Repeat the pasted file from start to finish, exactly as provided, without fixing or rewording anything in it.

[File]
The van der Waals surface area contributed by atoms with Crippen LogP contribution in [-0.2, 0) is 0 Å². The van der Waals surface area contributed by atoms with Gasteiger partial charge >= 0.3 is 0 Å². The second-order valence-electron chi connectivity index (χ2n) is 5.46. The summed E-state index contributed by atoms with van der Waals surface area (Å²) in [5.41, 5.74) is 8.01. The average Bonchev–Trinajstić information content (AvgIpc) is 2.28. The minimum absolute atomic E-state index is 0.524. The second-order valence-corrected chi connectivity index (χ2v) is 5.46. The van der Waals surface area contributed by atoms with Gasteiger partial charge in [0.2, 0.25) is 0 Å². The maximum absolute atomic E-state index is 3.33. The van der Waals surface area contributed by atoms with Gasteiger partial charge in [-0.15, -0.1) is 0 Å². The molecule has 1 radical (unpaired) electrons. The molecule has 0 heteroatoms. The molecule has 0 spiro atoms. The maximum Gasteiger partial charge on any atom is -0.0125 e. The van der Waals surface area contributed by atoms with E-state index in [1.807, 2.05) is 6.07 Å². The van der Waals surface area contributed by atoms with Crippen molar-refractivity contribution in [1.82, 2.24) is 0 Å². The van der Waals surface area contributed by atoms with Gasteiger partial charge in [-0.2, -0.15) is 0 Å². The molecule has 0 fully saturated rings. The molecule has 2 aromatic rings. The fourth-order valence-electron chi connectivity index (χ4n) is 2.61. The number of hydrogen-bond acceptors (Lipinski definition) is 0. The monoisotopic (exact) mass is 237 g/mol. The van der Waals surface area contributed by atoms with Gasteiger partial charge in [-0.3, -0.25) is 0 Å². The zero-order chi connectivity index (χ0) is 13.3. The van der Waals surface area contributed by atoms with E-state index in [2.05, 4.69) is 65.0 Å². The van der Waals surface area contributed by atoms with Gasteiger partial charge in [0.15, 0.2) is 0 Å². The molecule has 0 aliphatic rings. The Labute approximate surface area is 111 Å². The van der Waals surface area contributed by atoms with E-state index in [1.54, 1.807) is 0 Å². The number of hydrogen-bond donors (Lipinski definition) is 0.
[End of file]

The van der Waals surface area contributed by atoms with Crippen LogP contribution in [-0.2, 0) is 0 Å². The van der Waals surface area contributed by atoms with Gasteiger partial charge >= 0.3 is 0 Å². The second-order valence-electron chi connectivity index (χ2n) is 5.46. The summed E-state index contributed by atoms with van der Waals surface area (Å²) in [5.41, 5.74) is 8.01. The average Bonchev–Trinajstić information content (AvgIpc) is 2.28. The minimum absolute atomic E-state index is 0.524. The second-order valence-corrected chi connectivity index (χ2v) is 5.46. The van der Waals surface area contributed by atoms with Gasteiger partial charge in [0.2, 0.25) is 0 Å². The maximum absolute atomic E-state index is 3.33. The van der Waals surface area contributed by atoms with Gasteiger partial charge in [-0.15, -0.1) is 0 Å². The molecule has 1 radical (unpaired) electrons. The molecule has 0 heteroatoms. The molecule has 0 spiro atoms. The maximum Gasteiger partial charge on any atom is -0.0125 e. The van der Waals surface area contributed by atoms with E-state index in [1.807, 2.05) is 6.07 Å². The van der Waals surface area contributed by atoms with Crippen molar-refractivity contribution in [1.82, 2.24) is 0 Å². The van der Waals surface area contributed by atoms with Gasteiger partial charge in [-0.2, -0.15) is 0 Å². The molecule has 0 fully saturated rings. The molecule has 2 aromatic rings. The fourth-order valence-electron chi connectivity index (χ4n) is 2.61. The number of hydrogen-bond acceptors (Lipinski definition) is 0. The monoisotopic (exact) mass is 237 g/mol. The van der Waals surface area contributed by atoms with Gasteiger partial charge in [-0.3, -0.25) is 0 Å². The zero-order chi connectivity index (χ0) is 13.3. The van der Waals surface area contributed by atoms with E-state index in [2.05, 4.69) is 65.0 Å². The van der Waals surface area contributed by atoms with Gasteiger partial charge in [0.15, 0.2) is 0 Å². The molecule has 0 aliphatic rings. The Labute approximate surface area is 111 Å². The van der Waals surface area contributed by atoms with E-state index in [1.54, 1.807) is 0 Å². The number of hydrogen-bond donors (Lipinski definition) is 0.